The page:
Understanding the value of Restorative Justice

Published: Thursday, February 24th, 2022


This is a blog by our Researcher Frank Grimsey Jones.

 

Whilst Restorative Justice interventions have been used in the UK for some time, and all victims are required to be offered Restorative Justice under the Victims’ Code of Practice 2021, it remains the case that only a small minority of victims and perpetrators receive access to it. Only 5.5% of victims with a known offender are aware of being offered Restorative Justice.

I am a health economist who is collaborating with Why me? through to 2023 to conduct an innovative research project: evaluating the economic impact of Restorative Justice. We have received funding from the Halley Stewart Trust and the Rank Foundation to conduct a research project to increase understanding of the impact of Restorative Justice interventions on victims of crime, perpetrators of crime, government and wider society. 

Restorative Justice conferencing, in which a trained facilitator leads a conversation between the victim and perpetrator of a crime, is the Restorative Justice intervention with the most developed evidence base. Benefits include reduced reoffending and reduced trauma among victims, which could lead to reduced public spending on prisons, court costs and psychological support for victims. Though research has demonstrated that Restorative Justice conferencing reduces reoffending, there has been very limited economic evaluation. Previous cost-benefit research has been useful, but is limited by the fact that it is predominantly trial based and is outdated.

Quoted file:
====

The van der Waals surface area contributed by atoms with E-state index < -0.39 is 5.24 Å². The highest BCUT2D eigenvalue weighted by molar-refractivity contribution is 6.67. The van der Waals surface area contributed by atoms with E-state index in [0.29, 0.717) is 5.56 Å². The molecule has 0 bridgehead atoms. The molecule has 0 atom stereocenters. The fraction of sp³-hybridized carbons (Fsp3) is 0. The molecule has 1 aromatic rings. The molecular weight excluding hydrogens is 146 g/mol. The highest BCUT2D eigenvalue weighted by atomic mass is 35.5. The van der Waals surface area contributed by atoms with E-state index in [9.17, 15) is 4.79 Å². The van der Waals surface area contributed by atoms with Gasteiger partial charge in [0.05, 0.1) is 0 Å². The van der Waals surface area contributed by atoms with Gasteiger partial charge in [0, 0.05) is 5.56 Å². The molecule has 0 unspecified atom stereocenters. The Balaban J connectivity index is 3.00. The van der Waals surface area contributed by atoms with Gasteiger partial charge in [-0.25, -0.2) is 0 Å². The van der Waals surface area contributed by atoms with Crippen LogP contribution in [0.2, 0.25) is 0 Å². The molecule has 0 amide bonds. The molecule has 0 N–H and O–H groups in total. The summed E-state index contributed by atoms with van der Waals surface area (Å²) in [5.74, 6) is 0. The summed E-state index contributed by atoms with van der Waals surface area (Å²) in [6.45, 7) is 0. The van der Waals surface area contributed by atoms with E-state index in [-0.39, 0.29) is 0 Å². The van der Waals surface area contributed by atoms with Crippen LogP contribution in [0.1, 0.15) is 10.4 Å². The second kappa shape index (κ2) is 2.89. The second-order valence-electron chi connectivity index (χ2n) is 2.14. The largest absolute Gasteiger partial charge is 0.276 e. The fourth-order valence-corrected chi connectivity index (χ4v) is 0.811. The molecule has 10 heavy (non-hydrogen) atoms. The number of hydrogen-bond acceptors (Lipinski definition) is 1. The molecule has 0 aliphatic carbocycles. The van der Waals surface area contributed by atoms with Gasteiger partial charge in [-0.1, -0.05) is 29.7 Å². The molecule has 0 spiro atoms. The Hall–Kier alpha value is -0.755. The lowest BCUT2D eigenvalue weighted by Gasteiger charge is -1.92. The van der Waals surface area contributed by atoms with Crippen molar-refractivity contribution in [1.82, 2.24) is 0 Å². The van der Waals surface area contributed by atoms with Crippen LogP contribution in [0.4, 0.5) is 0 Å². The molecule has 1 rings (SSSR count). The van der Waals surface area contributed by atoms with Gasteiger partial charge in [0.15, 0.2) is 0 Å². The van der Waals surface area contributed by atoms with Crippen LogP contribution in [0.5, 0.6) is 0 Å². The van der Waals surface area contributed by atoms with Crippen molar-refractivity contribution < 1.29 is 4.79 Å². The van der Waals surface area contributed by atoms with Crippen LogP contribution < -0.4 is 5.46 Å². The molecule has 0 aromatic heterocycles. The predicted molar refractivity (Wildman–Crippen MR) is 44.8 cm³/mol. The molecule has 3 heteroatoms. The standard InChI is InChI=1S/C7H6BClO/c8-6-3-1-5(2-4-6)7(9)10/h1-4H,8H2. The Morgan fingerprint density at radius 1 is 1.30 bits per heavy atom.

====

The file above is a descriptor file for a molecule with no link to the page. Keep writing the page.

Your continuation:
Developing a flexible economic model, drawn from secondary research, will enable national policy-makers and local commissioners to quantify the financial and social impact of a large-scale increase in Restorative Justice provision. We will draft a report that summarises the findings of our research and we plan to publish the economic model so that researchers and decision makers can use it and review it. Analysing, synthesising and disseminating the evidence as to the impact of Restorative Justice conferencing will help to make it a policy priority and increase the likelihood that victims and perpetrators are able to access a necessary, evidence-based intervention. 

‘I know from direct experience that people who go through Restorative Justice really benefit. I am really delighted that we have started this exciting research project, which combines Frank Grimsey Jones’ commercial economic expertise with our knowledge and understanding of Restorative Justice, with the aim of producing a practical model for commissioners and policy-makers.’

 

Lucy Jaffé

Working with Why me? on such an innovative research project to evaluate Restorative Justice interventions will present an interesting opportunity to apply a rigorous health economics methodology in a social policy context. These interventions have the potential to make a substantial difference to the lives of people experiencing acute hardship. If you’re interested in hearing more about the research, please do get in contact via info@why-me.org.

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